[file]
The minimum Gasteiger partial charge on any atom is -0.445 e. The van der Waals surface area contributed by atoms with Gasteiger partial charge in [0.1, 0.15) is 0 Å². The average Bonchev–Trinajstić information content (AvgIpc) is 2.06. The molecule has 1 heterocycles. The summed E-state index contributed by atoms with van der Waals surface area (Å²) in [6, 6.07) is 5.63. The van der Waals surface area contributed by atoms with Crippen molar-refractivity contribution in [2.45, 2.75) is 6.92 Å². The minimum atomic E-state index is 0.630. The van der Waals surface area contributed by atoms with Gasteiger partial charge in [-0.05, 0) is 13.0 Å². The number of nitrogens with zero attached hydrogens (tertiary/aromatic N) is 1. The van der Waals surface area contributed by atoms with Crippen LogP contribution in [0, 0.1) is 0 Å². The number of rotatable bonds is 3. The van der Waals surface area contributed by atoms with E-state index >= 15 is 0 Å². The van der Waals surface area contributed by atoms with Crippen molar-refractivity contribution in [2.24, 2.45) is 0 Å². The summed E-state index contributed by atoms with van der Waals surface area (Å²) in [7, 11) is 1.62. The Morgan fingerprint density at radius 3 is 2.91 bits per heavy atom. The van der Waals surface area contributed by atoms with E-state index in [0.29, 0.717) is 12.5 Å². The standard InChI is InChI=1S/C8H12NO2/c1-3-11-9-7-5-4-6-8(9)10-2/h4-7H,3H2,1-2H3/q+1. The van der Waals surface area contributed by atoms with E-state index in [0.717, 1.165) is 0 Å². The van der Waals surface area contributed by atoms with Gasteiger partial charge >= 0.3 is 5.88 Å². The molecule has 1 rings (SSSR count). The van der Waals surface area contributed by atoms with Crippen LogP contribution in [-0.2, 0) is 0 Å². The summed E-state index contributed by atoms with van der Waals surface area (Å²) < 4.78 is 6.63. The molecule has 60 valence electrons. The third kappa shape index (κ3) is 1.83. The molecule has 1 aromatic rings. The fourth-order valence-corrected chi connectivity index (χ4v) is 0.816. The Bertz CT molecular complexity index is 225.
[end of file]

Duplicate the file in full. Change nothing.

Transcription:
The minimum Gasteiger partial charge on any atom is -0.445 e. The van der Waals surface area contributed by atoms with Gasteiger partial charge in [0.1, 0.15) is 0 Å². The average Bonchev–Trinajstić information content (AvgIpc) is 2.06. The molecule has 1 heterocycles. The summed E-state index contributed by atoms with van der Waals surface area (Å²) in [6, 6.07) is 5.63. The van der Waals surface area contributed by atoms with Crippen molar-refractivity contribution in [2.45, 2.75) is 6.92 Å². The minimum atomic E-state index is 0.630. The van der Waals surface area contributed by atoms with Gasteiger partial charge in [-0.05, 0) is 13.0 Å². The number of nitrogens with zero attached hydrogens (tertiary/aromatic N) is 1. The van der Waals surface area contributed by atoms with Crippen LogP contribution in [0, 0.1) is 0 Å². The number of rotatable bonds is 3. The van der Waals surface area contributed by atoms with E-state index >= 15 is 0 Å². The van der Waals surface area contributed by atoms with Crippen molar-refractivity contribution in [2.24, 2.45) is 0 Å². The summed E-state index contributed by atoms with van der Waals surface area (Å²) in [7, 11) is 1.62. The Morgan fingerprint density at radius 3 is 2.91 bits per heavy atom. The van der Waals surface area contributed by atoms with E-state index in [0.29, 0.717) is 12.5 Å². The standard InChI is InChI=1S/C8H12NO2/c1-3-11-9-7-5-4-6-8(9)10-2/h4-7H,3H2,1-2H3/q+1. The van der Waals surface area contributed by atoms with E-state index in [0.717, 1.165) is 0 Å². The van der Waals surface area contributed by atoms with Gasteiger partial charge >= 0.3 is 5.88 Å². The molecule has 1 rings (SSSR count). The van der Waals surface area contributed by atoms with Crippen LogP contribution in [-0.2, 0) is 0 Å². The summed E-state index contributed by atoms with van der Waals surface area (Å²) < 4.78 is 6.63. The molecule has 60 valence electrons. The third kappa shape index (κ3) is 1.83. The molecule has 1 aromatic rings. The fourth-order valence-corrected chi connectivity index (χ4v) is 0.816. The Bertz CT molecular complexity index is 225.